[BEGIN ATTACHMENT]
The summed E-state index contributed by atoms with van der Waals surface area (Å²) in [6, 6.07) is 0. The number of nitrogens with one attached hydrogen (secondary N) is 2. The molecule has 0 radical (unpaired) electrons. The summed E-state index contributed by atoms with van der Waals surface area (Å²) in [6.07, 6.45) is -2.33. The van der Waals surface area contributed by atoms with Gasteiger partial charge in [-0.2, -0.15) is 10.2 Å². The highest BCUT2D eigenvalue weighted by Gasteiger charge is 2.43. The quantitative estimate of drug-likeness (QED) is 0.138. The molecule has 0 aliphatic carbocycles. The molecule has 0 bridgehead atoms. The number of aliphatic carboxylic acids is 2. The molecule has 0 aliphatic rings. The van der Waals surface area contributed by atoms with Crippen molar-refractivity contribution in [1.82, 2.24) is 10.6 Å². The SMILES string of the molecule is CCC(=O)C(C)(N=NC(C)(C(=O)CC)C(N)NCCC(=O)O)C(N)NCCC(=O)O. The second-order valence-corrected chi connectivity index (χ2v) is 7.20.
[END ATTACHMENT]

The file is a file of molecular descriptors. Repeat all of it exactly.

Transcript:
The summed E-state index contributed by atoms with van der Waals surface area (Å²) in [6, 6.07) is 0. The number of nitrogens with one attached hydrogen (secondary N) is 2. The molecule has 0 radical (unpaired) electrons. The summed E-state index contributed by atoms with van der Waals surface area (Å²) in [6.07, 6.45) is -2.33. The van der Waals surface area contributed by atoms with Gasteiger partial charge in [-0.2, -0.15) is 10.2 Å². The highest BCUT2D eigenvalue weighted by Gasteiger charge is 2.43. The quantitative estimate of drug-likeness (QED) is 0.138. The molecule has 0 aliphatic carbocycles. The molecule has 0 bridgehead atoms. The number of aliphatic carboxylic acids is 2. The molecule has 0 aliphatic rings. The van der Waals surface area contributed by atoms with Crippen molar-refractivity contribution in [1.82, 2.24) is 10.6 Å². The SMILES string of the molecule is CCC(=O)C(C)(N=NC(C)(C(=O)CC)C(N)NCCC(=O)O)C(N)NCCC(=O)O. The second-order valence-corrected chi connectivity index (χ2v) is 7.20.